Great Gransden has a pub in West Street, the thatched Crown and Cushion, which also serves food. The village has a small general store with a sub-post office in Fox Street, and an antique shop in Hitchin Road. It also has a lawn tennis club, a bowls club, and a football team called the Gransden Chequers.
The first gardening allotments became available in 2008 through the Gransden Allotment Society. An orchard and "Greenfingers" micro-plots for children were added in 2009–2010, followed by a wildlife pond and a wildlife meadow in 2011. Tree-planting continues.
Gransden and District Agricultural Society Annual Show has been held every year since 1891, except during the Second World War and the COVID-19 pandemic. It takes place on the last Saturday of September.
Great Gransden has occasional buses to and from St Neots and Cambridge. The nearest railway station is St Neots (7 miles, 11 km), which has regular services to Huntingdon and Biggleswade and peak-hour services to London King's Cross.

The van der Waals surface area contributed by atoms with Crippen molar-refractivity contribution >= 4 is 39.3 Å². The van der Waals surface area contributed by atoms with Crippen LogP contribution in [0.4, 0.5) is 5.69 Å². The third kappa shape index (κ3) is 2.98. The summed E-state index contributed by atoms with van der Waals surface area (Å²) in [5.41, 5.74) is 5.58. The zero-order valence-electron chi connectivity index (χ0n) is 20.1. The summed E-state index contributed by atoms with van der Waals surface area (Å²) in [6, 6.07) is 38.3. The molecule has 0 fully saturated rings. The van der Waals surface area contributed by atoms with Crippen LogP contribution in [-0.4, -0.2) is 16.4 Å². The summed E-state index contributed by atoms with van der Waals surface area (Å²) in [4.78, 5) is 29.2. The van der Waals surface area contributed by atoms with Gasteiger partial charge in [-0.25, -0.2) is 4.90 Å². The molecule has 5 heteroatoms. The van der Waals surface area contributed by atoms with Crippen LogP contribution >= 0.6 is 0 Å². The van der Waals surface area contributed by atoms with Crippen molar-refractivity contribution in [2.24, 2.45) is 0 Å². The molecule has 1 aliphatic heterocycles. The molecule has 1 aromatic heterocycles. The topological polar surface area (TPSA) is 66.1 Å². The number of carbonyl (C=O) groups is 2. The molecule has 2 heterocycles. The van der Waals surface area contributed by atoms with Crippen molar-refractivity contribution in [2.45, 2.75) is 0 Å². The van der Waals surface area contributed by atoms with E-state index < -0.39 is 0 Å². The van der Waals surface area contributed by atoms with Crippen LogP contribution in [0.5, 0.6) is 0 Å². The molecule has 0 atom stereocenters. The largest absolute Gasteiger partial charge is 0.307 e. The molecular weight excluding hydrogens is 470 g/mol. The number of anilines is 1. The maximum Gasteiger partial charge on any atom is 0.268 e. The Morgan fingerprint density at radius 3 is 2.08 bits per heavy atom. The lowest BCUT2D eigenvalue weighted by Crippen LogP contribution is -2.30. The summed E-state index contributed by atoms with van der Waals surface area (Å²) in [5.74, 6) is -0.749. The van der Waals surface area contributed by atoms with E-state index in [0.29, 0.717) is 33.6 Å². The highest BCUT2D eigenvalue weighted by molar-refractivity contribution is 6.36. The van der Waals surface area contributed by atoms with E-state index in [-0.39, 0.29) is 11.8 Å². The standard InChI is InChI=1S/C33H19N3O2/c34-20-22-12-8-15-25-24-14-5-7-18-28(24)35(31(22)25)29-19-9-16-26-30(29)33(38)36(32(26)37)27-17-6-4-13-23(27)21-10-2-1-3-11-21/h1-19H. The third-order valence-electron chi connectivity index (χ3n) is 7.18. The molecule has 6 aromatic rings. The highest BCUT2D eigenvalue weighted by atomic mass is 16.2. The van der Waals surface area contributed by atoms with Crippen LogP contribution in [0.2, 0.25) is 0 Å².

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- "Heritage Gateway – Results". www.heritagegateway.org.uk. Retrieved 4 June 2018.
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- Great Gransden Church. Retrieved 2 May 2020.
- Chapel page. Retrieved 2 May 2020.
- Providence Baptist Chapel. Retrieved 2 May 2020.
- Crown & Cushion pub site. Retrieved 2 May 2020.
- Store details. Retrieved 2 May 2020.
- Retrieved 2 May 2020.
- The Chequers is a pub in Little Gransden, but the team plays its home games in Great Gransden.
- Allotment Society site. Retrieved 2 May 2020.
- "Gransden Show". Retrieved 4 June 2018.
Media related to Great Gransden at Wikimedia Commons